How Constraints Create Freedom - Using Systems to Ignite Creativity

Small Group Fitness in New York - Catalyst SPORT

Prompted by Greg McKeown's fantastic book "Essentialism," something I've been pondering recently is that idea that "simplicity on one level allows complexity on another." Have you ever noticed that some of the most high-performing people impose rigid schedules and routines upon themselves? Or how some of the most artistic and creative people dress extremely simply? I have one friend who is a music producer - he's worn black jeans, a black T-shirt, and a white belt nearly every day for almost a decade.By constraining certain aspects of their life, these individuals free up time and brainpower to tackle what really matters.

As a slightly different example, if you had a dog in a yard without a fence, you'd never be able to let her off the leash. But build a fence around the yard, and now you can let her roam free.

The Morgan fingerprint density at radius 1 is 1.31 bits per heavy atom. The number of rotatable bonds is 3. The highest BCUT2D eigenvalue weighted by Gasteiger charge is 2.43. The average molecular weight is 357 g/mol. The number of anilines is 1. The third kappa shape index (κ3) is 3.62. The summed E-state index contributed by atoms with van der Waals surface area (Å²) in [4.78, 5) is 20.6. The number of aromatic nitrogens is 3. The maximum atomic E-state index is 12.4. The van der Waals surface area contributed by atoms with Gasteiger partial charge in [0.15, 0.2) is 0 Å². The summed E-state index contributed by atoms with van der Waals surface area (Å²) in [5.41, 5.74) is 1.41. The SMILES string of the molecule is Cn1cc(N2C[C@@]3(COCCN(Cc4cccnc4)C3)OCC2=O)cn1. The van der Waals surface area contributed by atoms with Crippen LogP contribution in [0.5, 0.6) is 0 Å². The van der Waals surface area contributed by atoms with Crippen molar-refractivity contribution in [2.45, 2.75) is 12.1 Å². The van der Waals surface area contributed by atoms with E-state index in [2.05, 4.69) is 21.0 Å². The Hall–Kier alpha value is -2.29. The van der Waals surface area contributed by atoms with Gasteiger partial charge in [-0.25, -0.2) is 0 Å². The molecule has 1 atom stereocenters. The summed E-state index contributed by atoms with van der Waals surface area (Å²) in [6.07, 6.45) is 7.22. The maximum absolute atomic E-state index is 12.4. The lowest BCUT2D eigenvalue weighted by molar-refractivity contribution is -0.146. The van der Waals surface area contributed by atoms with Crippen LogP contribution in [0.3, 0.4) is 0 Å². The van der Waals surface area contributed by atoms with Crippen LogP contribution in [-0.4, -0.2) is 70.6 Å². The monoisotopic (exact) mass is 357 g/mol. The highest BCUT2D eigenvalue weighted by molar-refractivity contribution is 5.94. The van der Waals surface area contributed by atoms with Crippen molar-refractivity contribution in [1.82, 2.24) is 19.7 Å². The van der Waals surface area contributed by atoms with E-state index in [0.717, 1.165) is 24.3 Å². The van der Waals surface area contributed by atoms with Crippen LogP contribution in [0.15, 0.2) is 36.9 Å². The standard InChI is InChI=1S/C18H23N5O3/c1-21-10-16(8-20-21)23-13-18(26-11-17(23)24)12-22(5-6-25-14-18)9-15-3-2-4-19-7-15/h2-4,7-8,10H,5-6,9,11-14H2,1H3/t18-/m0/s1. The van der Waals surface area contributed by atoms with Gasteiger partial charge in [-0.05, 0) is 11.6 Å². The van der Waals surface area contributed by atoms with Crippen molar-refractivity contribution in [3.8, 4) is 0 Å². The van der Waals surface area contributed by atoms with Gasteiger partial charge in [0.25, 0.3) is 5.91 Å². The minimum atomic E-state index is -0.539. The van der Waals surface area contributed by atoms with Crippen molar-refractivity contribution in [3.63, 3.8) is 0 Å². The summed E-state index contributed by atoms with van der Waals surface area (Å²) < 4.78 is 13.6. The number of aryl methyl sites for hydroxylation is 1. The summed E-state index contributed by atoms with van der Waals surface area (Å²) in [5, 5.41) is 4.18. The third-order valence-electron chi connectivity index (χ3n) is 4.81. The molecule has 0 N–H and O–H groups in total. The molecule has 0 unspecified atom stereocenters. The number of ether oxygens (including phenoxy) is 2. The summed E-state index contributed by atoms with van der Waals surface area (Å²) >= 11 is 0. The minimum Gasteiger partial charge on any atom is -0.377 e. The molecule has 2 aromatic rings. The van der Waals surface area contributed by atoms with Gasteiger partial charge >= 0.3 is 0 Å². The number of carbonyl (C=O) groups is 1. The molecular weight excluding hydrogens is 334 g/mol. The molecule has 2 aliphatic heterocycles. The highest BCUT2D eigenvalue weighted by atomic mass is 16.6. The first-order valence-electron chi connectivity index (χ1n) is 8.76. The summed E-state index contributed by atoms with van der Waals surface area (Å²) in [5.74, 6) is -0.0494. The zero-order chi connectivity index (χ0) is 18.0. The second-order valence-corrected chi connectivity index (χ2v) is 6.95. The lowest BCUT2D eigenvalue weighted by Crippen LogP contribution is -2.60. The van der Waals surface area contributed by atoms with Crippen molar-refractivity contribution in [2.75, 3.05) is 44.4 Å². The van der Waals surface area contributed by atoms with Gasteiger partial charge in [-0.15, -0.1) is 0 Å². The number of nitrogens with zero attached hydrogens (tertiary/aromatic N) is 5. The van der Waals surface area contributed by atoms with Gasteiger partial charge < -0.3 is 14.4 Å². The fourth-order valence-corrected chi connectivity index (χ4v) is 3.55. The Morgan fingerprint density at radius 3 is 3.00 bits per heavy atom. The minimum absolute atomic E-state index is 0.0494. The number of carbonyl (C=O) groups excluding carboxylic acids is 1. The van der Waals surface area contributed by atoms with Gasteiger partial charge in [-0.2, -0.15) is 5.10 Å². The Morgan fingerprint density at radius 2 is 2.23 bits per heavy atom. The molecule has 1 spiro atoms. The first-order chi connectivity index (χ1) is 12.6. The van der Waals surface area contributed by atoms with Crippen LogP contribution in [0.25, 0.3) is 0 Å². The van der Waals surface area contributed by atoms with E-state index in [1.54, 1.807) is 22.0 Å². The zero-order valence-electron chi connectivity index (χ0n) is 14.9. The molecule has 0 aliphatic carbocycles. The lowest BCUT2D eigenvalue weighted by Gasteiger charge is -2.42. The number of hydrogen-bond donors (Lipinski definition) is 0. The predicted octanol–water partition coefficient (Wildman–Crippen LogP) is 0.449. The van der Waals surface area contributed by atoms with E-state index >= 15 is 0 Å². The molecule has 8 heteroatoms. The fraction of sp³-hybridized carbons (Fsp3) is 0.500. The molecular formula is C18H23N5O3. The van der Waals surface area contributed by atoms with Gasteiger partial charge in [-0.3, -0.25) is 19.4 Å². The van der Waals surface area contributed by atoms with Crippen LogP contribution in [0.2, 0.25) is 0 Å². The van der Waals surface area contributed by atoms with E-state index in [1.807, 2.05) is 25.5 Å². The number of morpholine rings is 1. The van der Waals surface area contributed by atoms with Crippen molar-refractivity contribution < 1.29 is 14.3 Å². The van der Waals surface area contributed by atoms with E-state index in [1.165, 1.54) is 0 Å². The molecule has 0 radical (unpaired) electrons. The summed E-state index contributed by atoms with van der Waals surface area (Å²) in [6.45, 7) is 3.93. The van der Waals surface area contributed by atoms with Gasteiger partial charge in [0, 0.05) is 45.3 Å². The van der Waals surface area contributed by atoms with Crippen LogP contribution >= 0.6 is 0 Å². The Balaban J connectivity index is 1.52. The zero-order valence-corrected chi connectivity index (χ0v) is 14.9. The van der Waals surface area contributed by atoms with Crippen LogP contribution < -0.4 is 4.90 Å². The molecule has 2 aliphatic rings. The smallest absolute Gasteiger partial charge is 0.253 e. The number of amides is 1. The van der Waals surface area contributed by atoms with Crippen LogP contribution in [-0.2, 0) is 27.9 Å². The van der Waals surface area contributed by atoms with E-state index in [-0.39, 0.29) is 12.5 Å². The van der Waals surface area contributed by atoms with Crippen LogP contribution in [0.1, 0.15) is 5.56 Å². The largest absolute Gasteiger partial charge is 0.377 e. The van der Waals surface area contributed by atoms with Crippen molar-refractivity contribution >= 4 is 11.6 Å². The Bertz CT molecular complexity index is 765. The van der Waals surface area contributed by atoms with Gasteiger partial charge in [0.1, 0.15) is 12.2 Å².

How does this relate to fitness, you might ask? Well, at Catalyst, we use the Functional Movement Screen in a similar way. By spending 15 minutes to establish a baseline of our clients' movement patterns, and having a 'standard operating procedure' to identify asymmetry, dysfunction, or limitation, our programming team is free to design programs that creatively addresses each client's needs. Rather than having to wonder if a certain exercise may be dangerous, the system clearly establishes what exercises are contraindicated. This lets us focus on what really matters: RESULTS.

Read our blog post to learn more about how we use the Functional Movement Screen in our fitness programs.  And, if you're interested in learning about your individual FMS profile, click here to schedule a Movement Assessment for just $19.

Yours in Health & Fitness,

Jason Kapnick
Co-Founder of Catalyst SPORT

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